In the co-feature, it was Victor “Sina” Fonseca (5-1-1, 3 KOs) going up against 29 year-old Juan Zuñiga (1-12-1).  In Zuniga’s last two bouts, he didn’t get past the first round. Against Fonseca, he miraculously made it into the second round before falling victim to Fonseca’s hard shots to the liver.

Victor Fonseca, Juan Zuniga

(top, right), boxers Victor Fonseca (purple trunks, white stripe) and Juan Zuniga (black trunks, red stripe) pose for photos prior to their match.

(top, right), boxers Victor Fonseca, Juan Zuniga 7 c Victor Bt 7 d Victor

Victor Fonseca's family

After stopping Juan Zuniga in the third round, Victor Fonseca was joined by his friend and family members for a photo.

The rest of our fight card:

At 30 years-old, Villalobos showed true grit as he proved repeatedly that he was unafraid to take that one punch in order to deliver three even harder punches. Before too long, Nunez, bloody nose and all, became Villalobos’ first conquest.

Miguel Villalobos, Omar Nunez

Prior to their bout, Miguel Villalobos (white trunks, blue stripe) and fellow rookie, 17 year-old Omar Nunez (red trunks, white stripe) posed for photos with their coaches and referee Juan Manuel Rincon. All photos: Jim Wyatt

Miguel Villalobos, Omar Nunez.

Miguel Villalobos, Omar Nunez.

At the conclusion of their bout, it was Miguel Villalobos (bottom photo, right) getting the TKO win over Omar Nunez. Photos: J. Wyatt

Eye candy

Where would boxing be without the eye candy?

Bt 4 1 aaEye candyBt 4  Eye candy 3Next, they had 27 year-old Rigoberto “Planchita” Casillas (8-11-1, 6 KOs) going up against 30 year-old Herminio Bautista from Ensenada, B. C., Mexico. 

After a first round in which Bautista looked reasonably sharp and countered well, he seemed to runout of gas for the remainder of the bout. I was told later that up till recently he had been homeless and wasn’t getting the proper nutrition. That alone would be a good enough reason for suddenly tiring.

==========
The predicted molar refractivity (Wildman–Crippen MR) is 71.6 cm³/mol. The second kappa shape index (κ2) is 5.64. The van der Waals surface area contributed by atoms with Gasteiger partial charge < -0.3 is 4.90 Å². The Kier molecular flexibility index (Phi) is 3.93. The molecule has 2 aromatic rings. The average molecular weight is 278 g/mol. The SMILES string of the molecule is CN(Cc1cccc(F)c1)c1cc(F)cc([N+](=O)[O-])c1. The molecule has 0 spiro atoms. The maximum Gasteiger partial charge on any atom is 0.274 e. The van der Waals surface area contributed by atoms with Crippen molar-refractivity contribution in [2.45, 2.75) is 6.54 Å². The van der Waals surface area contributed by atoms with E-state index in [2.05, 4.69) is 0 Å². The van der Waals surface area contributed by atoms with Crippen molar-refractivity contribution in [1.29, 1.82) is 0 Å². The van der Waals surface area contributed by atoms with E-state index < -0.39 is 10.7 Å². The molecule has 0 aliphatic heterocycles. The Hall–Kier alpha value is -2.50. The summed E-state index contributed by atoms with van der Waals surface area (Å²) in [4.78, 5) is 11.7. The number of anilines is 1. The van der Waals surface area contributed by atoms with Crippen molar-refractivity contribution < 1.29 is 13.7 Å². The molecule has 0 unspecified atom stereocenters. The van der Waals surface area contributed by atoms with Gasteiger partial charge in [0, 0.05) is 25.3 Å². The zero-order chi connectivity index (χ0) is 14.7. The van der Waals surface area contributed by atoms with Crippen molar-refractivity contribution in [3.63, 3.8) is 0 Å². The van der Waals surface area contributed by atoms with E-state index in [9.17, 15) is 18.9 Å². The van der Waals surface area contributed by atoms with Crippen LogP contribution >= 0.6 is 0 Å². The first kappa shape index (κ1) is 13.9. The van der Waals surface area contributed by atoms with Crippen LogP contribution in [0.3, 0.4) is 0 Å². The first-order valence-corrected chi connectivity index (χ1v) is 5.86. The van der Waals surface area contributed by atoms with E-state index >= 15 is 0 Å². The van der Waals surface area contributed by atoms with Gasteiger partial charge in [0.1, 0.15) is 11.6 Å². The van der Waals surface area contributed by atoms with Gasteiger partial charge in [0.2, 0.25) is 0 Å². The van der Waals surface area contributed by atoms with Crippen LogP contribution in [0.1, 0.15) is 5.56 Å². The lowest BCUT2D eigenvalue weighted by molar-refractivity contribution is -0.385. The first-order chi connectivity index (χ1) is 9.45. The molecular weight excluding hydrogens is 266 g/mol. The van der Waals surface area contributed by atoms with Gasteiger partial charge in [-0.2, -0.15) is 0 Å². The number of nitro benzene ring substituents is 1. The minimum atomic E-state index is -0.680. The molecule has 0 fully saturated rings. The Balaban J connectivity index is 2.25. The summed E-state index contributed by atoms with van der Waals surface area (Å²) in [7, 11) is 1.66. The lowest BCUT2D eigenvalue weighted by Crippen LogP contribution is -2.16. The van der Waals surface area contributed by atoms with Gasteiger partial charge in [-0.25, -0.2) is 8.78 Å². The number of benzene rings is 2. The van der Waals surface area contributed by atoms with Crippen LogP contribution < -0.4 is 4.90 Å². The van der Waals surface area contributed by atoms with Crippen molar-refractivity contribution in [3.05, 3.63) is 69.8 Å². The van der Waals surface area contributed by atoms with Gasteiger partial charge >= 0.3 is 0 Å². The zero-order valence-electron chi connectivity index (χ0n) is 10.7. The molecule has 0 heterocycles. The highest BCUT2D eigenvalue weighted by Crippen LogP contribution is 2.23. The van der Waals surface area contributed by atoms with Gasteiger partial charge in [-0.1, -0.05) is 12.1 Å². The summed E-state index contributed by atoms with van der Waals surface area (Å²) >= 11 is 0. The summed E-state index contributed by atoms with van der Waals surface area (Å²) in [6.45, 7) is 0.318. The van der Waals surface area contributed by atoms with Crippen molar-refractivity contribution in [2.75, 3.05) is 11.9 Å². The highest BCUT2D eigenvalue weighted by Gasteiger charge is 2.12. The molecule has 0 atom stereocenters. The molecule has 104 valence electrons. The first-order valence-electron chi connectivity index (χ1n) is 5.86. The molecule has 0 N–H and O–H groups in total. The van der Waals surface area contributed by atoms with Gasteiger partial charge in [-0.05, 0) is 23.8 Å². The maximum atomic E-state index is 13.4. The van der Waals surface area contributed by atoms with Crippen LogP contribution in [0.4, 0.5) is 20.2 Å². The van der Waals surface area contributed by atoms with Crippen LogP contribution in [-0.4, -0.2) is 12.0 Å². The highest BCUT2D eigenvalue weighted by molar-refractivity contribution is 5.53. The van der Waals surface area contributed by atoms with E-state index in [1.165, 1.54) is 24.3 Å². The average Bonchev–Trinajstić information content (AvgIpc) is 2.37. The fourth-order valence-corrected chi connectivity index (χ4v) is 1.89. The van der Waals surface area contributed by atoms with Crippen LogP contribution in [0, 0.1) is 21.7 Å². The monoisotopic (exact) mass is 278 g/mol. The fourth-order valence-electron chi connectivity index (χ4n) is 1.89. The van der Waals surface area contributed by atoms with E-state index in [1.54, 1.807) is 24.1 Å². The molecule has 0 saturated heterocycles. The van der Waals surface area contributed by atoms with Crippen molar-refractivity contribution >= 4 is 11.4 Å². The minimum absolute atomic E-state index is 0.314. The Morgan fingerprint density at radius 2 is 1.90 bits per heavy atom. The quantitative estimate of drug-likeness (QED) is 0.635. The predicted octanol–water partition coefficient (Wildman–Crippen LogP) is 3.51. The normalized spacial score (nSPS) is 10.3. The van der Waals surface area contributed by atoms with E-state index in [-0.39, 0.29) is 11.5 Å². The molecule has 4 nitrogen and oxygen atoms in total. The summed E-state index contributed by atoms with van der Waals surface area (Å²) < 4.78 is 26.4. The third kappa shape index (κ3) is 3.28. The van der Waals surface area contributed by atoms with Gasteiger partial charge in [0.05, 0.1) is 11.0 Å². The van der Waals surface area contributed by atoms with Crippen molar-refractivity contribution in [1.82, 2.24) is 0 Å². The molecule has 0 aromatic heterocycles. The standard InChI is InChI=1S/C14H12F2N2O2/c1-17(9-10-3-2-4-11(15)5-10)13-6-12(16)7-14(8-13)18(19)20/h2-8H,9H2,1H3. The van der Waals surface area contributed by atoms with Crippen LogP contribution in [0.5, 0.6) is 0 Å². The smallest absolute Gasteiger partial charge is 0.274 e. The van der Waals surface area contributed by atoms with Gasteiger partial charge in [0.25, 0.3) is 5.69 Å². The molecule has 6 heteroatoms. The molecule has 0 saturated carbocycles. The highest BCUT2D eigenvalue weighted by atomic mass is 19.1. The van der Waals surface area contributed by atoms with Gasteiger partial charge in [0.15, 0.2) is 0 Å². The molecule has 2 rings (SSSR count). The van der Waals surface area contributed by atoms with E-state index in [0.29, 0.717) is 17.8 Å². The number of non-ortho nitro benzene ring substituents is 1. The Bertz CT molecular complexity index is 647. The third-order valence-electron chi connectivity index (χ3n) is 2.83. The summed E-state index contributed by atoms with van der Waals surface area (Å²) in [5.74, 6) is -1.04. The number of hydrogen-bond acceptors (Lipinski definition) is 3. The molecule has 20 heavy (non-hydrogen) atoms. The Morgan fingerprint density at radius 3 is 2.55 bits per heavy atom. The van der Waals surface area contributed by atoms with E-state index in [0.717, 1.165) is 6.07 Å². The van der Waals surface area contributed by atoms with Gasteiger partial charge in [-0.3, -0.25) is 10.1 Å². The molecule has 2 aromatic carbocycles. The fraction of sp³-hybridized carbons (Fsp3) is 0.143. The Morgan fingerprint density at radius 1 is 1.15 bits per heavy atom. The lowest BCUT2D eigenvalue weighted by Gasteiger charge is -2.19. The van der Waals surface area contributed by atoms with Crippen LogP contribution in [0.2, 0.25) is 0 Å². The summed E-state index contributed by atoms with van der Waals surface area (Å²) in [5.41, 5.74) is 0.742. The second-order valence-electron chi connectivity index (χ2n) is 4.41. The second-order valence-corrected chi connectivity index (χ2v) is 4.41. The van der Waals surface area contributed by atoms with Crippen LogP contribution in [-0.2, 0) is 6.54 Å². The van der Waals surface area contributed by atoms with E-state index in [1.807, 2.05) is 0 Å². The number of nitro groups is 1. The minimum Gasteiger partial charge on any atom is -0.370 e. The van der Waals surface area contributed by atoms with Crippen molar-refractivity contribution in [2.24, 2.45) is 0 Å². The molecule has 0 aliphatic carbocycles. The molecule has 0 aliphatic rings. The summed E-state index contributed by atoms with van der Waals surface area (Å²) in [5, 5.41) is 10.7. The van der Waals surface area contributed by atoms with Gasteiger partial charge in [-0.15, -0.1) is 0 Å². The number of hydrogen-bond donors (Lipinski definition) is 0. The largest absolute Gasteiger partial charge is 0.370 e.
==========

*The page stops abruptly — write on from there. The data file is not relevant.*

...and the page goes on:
Rigoberto Casillas, Herminio Bautista

(top photos) Prior to their bout, Rigoberto Casillas (l) and Herminio Bautista (r) looked across the ring at each other.

Herminio Bautista, Rigoberto Casillas

It seems the second round was the make or break round as both Herminio Bautista (r) and Rigoberto Casillas were unloading their heaviest shots at each other.

Herminio Bautista, Rigoberto Casillas

At some point Bautista decided he had had enough. His corner people looked up at him with empathy as he sat there on his stool while the ref counted him out.

Bucking Bronco

On a more positive note, this gentleman from the audience accepted the challenge from Papas & Beer’s mechanical bull and for the longest time, he had it mastered. The challenge which they say is tough enough to throw even the best professional bull rider finally nailed our boxing fan. The sneaky, over-sized bull pulled a fast one on our cowboy.

In our final pro-bout, we saw two more novices making their debuts, 33 year-old Brandon Gushiken, a former Mixed Martial Artist originally from Hawaii, making the transition over to boxing facing 21 year-old Hector Alvarez from Tijuana. 

Alvarez made it out of the first round mainly by threatening Gushiken with these feints and wild, off-target haymakers. Meanwhile, Gushiken, the much shorter of the two, kept advancing ever so cautiously to mix it up. In the second round, Gushiken cornered the jittery Alvarez and landed this stiff overhand right and down went Alvarez for good.

Juan Jose Rincon, Juan Manuel Medina, Brandon Gushiken, Hector Alvarez

Juan Manuel Rincon and the combatants, Brandon Gushiken (sky blue trunks) and Hector Alvarez (blue trunks) along with their trainers pose for photos prior to their match.

Bt 2 b the beginning of the end

Hector Alvarez

After getting clipped by the overhand right and going down, Hector Alvarez appeared completely disoriented.

Brandon Gushken

After the announcement of his victory Brandon Gushiken had his arm raised.

The Papas & Beer boxing show was presented by Alejandro Gonzalez of Gonzalez Promotions of Rosarito, B. C., Mexico in association with Gabriel Quinones of Promociones Quinones of San Diego, California.